Live or relive on the airwaves of RTS-Espace 2, Da Camera program, the magnificent ENDOR concert given on October 28, 2022 at the Salle de musique de La Chaux-de-Fonds by the soprano Anna Prohaska, the cellist Nicolas Altstaedt and the keyboardist Francesco Corti.
The program of the event (above) will allow you an ideal listening. Discover the fascinating interview with Anna Prohaska and Nicolas Altstaedt entitled “Magicians, spirits and biblical figures”.
Alexandra Dovgan recently made her debut at the Verbier Festival.
“(…) She’s 16, but if you close your eyes, she could be twice or three times that. How many lives do you have to have lived to put that stained-glass light and nobility of tone into Johann Sebastian Bach’s Sixth Partita? To rocket through the Beethoven of Les Adieux Sonata with the cutting energy and steely touch reminiscent of the great Russian pianist Sviatoslav Richter? And to venture into Brahms’s Variations on a theme by Handel, a massive virtuoso work which she concludes with a Herculean fugue, with a power she draws from who knows where in her adolescent body? And finally, where do the otherworldly colors come from, with which she envelops Bach’s sublime Jesus que ma joie demeure as an encore, which only keyboard legends are allowed to play? Something extremely rare has been whispered here.”
Le Temps, Jean-Jacques Roth, July 18, 2023
TEMPO DI DOMANI
SA 4 NOV 2023
7:45 pm – 9:45 pm
Salle de musique / avenue Léopold-Robert 27, La Chaux-de-Fonds
Alexandra Dovgan piano
Alexandra Dovgan, Verbier church, July 15, 2023. Bach, Partita n°6; Beethoven, “Les Adieux” Sonata; Brahms, Variations on a theme by Haendel
TEMPO DI DOMANI
Almost six decades separate Alexandra Dovgan from the great pianist Grigory Sokolov, who closed the 2022/23 season, but an incredible talent and deep mutual admiration unite them.
Perspectives Musiques is honored to be able to follow the development of this young musician, whose playing is not that of a child prodigy but of an accomplished sixteen-year-old. Listening to it gives you a very special feeling.
“(…) After the confirmation (Yuja Wang the day before), the revelation. The following morning, 16-year-old Alexandra Dovgan took over the church for a recital that will not soon be forgotten. The density of the program speaks for itself. Partita n° 6, by Bach; “Les Adieux”, by Beethoven; Variations and fugue on a theme by Handel, by Brahms. An avalanche of notes lasting over an hour and a half, which the young Russian, a protégé of Grigory Sokolov, faced like a saint worthy of a Byzantine icon. With a maturity, grace and determination that call for devotion. A musician to her fingertips. Never letting the Handelian theme fade, but sacrificing nothing of the variety of Brahms’ landscapes. What clarity of exposition. What bite in the first variation. What commitment in the final fugue. What contrasts, finally, with Myra Hess’s luminous transcription of Bach’s “Jesu bleibet meine freude”, played as an encore after a Rachmaninov prelude! There’s no doubt about it: her horizons already stretch far beyond the peaks of the Swiss Alps.”
Le Figaro, Thierry Hillériteau, July 17, 2023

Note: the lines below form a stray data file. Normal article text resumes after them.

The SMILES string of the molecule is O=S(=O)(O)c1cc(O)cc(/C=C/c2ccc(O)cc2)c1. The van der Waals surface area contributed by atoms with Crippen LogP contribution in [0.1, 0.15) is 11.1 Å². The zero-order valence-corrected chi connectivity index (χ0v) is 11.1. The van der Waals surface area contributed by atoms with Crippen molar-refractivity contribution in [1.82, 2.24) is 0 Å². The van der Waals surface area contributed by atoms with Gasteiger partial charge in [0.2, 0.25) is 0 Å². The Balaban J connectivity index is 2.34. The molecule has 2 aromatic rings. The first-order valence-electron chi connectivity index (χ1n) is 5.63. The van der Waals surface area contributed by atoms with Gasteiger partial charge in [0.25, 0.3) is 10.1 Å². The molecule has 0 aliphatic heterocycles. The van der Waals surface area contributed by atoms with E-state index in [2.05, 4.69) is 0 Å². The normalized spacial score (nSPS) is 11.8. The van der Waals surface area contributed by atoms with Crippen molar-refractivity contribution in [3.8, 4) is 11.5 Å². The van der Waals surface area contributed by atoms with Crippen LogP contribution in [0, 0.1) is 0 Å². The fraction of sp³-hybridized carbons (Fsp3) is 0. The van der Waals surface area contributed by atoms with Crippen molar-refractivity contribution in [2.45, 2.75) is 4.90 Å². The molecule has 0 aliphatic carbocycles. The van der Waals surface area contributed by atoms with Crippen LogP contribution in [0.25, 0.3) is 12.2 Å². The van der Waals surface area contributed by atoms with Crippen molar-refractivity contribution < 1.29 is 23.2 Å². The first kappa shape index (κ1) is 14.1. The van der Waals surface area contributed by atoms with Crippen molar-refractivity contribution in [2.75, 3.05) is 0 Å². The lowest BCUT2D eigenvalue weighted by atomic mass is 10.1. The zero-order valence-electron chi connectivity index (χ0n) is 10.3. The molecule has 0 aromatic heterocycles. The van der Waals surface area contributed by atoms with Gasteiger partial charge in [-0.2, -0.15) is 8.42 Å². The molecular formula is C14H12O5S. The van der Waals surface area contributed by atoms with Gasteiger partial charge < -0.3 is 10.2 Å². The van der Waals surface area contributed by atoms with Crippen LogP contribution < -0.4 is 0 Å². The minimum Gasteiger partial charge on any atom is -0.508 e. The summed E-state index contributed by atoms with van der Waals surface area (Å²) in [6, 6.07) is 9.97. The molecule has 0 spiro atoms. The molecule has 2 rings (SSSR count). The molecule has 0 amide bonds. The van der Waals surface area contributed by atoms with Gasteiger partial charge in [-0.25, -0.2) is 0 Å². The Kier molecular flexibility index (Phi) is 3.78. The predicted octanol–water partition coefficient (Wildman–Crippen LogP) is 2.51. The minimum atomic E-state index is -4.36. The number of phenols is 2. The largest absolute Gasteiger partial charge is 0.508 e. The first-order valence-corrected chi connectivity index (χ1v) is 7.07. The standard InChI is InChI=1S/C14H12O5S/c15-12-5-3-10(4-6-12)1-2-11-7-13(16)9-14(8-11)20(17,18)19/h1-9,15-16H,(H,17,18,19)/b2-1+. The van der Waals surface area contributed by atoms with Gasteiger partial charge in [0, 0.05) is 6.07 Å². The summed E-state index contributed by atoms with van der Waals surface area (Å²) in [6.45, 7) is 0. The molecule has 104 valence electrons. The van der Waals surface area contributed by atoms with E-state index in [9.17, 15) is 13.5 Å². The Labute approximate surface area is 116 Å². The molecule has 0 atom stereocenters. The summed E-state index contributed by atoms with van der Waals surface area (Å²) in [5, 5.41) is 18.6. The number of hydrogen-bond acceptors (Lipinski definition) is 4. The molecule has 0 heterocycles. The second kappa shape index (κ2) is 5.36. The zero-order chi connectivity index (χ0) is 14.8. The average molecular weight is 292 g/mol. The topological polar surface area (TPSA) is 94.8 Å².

Johann Sebastian Bach
Partita No. 6 in E minor, BWV 830
Ludwig van Beethoven
Sonata in E flat major, Op 81a “Les adieux” (Farewell)
J.S. Bach – Sergei Rachmaninov
Prelude, Gavotte and Gigue,
from the Partita for violin in E major BWV 1006
Variations on a Theme by Corelli op. 42
THE PERFECT MATCH
Love, whether passionate, disappointed, crazy, filial, platonic, furtive or impossible; love of one, love of the other, love of oneself, love always…
It is an inexhaustible source of inspiration for artists, and is often the raison d’être and permanent quest of individuals.
Love today is often a question of matches! Fabien Waksman, a prodigious young composer, will tell us otherwise. For the trumpet and accordion duo, he imagined a creation full of humor, virtuosity, tenderness and questioning: The Perfect Match.
The work, composed in the style of a Suite de danses baroque, is the main theme of this new program. Each of these movements is interspersed with key works from the repertoire, transcribed for the duo and inspired by… love, of course!
A few pistons, a handful of pearly keys, a wind of dance, a wind of incessant travel, a classic wind, but a popular wind…
That’s what these two wonderful musicians, figureheads of their respective instruments, have to say.
Fabien Waksman’s music rubs shoulders with that of Georges Bizet, Leonard Bernstein, Rafael Mendes, Astor Piazzolla and Michel Legrand to tell the tale of the trumpet and accordion, and of Lucienne and Félicien’s love affair!
Trumpeter Lucienne Renaudin-Vary and accordionist Félicien Brut are happy to share the stage, and it shows! They recount the mixed paths of their instruments, the mixed paths of their respective young careers: from bal musette to opera, from jazz to romantic masterpieces, it’s sometimes just a short step… A dance step, of course!
by Cyrille Lehn
After Georges Bizet
West Side Story– excerpts
by Leornard Bernstein
Arrangement by Thibault Perrine
Maria de BuenosAires – excerpts
by Astor Piazzolla
Arrangement by Jérôme Ducros and Domi Emorine
Les Parapluies de Cherbourg
by Michel Legrand
Arrangement by Evgeni Derbenko
by Rafael Méndez
L’Hymne à l’amour
by Marguerite Monnot and Édith Piaf
Arrangement by Domi Emorine
The Perfect Match
Suite for trumpet and accordion
by Fabien Waksman
Five young musicians create soundscapes that no one has explored before, embarking on a Star Trek-like journey.
Percussionist Alexej Gerassimez and the SIGNUM saxophone quartet are all highly acclaimed performers and universalists of the young classical music scene. These are five virtuosos who love to break down barriers between concert and performance, between styles and genres and between composition and improvisation.